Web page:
Libya: Jihadi Terror Leaders’ Safest Haven

by Anna Mahjar-Barducci:

Libya is the new jihadist front on the Mediterranean — and just a few hours away from the centers of Europe.

Several security sources have confirmed that Belmokhtar is still alive and has moved, along with his troops, from Mali to a new base in the Libyan desert.

The leading jihadist commander Mokhtar Belmokhtar — also known as Khalid Abu Al-Abbas, and by his nickname “Al-A’war” (“the one-eyed”) — is hiding in Libya. From there, according to security sources quoted in media reports, he is planning to mastermind terrorist attacks against Westerners and their interests across Africa’s Sahel region.

Belmokhtar, born in Algeria in 1972, and an Algerian citizen, was a key member of Al-Qaeda in the Islamic Maghreb [AQIM]. After an internal power struggle, he decided in December 2012 to form a new group, known as the Signatories in Blood.

 

Jihadi commander Mokhtar Belmokhtar.

On January 16, 2013, armed with AK-47s and rocket-propelled grenade launchers, he led an attack against a Western-owned gas processing facility of In Amenas, Algeria. In the four-day siege of the complex, 39 hostages — including U.S. citizens Frederick Buttacio, Victor Lynn Lovelady, and Gordon Lee Rowan — were killed. After the assault, the U.S. State Department put a $5 million bounty on Belmokhtar.

As a former Algerian soldier with experience from training camps in Afghanistan, and as a member of the Armed Islamic Group [GIA] in Algeria, he rose quickly to the high rank of “emir” (commander). Later, he was one of the co-founders of the Salafist Group for Preaching and Combat (GSPC), which evolved into AQIM.

As a commander in AQIM, Belmokhtar conducted kidnapping operations against Westerners. Later, while in the north of Mali, fighting against Western and African military intervention in the area, he established his own group.

Although his career as a terrorist seemed to have come to an end when, in March 2013, the Chadian government announced that he had been killed in combat in Mali, U.S. intelligence and military officials were wary of confirming Belmokhtar’s death.

Several security sources have confirmed that Belmokhtar is still alive and has moved, along with his troops, from Mali to a new base in the Libyan desert. Malian security sources further say that Belmokhtar intends “to control the entire Sahel from the Libyan territory.”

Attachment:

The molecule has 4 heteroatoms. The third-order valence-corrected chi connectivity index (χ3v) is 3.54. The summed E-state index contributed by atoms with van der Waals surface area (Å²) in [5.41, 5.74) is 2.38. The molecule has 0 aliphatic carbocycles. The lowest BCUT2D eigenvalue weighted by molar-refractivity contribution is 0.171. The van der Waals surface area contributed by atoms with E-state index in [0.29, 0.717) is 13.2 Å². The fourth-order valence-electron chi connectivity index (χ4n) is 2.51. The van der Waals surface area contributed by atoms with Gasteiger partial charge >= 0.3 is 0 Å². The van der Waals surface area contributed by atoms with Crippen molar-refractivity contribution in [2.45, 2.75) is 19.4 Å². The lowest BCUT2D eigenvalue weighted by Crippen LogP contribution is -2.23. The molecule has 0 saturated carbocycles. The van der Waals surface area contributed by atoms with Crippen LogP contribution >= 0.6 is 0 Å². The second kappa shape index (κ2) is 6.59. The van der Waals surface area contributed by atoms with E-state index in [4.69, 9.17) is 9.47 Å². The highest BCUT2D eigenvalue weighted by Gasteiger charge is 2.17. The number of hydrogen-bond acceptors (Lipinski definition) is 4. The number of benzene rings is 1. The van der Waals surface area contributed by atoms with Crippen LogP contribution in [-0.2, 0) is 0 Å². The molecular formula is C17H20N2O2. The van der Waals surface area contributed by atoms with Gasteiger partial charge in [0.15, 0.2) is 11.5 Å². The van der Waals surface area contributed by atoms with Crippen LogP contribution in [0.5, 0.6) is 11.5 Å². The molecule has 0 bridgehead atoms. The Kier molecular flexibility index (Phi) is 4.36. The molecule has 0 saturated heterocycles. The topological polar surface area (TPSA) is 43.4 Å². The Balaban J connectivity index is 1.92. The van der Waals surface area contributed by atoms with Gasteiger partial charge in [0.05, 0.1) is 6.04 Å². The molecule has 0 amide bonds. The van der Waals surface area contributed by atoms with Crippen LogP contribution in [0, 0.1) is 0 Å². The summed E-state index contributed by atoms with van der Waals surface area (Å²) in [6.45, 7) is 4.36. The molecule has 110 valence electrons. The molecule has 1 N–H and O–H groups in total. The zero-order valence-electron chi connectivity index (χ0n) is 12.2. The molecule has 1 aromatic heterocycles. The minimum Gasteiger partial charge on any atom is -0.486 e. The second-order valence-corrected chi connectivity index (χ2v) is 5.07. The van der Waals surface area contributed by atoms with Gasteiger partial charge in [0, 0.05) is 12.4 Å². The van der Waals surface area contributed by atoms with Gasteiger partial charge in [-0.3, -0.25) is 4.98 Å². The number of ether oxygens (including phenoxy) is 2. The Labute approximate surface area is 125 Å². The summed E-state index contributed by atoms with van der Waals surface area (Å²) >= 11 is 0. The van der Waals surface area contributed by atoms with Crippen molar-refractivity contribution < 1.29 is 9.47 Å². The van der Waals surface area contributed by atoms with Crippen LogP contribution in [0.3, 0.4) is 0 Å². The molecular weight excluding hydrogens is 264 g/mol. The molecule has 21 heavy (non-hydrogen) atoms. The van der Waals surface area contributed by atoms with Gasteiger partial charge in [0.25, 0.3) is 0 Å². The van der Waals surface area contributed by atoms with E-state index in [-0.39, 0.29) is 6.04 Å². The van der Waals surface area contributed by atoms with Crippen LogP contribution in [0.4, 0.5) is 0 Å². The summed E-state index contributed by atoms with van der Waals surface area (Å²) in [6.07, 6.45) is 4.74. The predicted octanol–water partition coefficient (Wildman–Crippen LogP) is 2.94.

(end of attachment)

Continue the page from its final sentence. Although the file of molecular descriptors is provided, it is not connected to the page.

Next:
In an interview to the Libyan press agency LANA, Malian President Boubaker Keita said that Belmokhtar represents a menace for the region. “If this news [that he is still alive] is true,” he said, “we are under a serious threat. Belmokhtar is a very dangerous figure. I am sorry that he was not killed in my country as previously announced and that he managed to move to Libya. There is not going to be peace in the whole region of the Sahara as long as he is alive.”

The news that he managed to escape a huge manhunt staged by the international military forces in the Sahel is doubtless helping to build him into a legend and attracting more young people to jihadism.

In addition, Libya is undergoing a period of uncertainty and weakness. The country is in a political vacuum and unable to pursue a war against terrorism. After gunmen recently attempted to attack family members of Libya’s interim Prime Minister, Abdullah Al-Thani, he handed in his resignation.

Read more at Gatestone Institute

Questions They Won’t Answer

aBY STEPHEN F. HAYES:

“I will say, you know, the question has always been who, exactly, the attackers were, what their motivations were and how they—the attack evolved,” Psaki said. “We’ve always said that there were extremists that we felt were involved. There’s an ongoing criminal investigation, as you are very familiar with, that you just referred to, so I’d refer other questions to them.”

In a follow-up, Psaki was asked: “When you call them ‘extremists,’ will you not say ‘al Qaeda’ from that podium?”

She would not. “It’s an ongoing FBI investigation,” she said.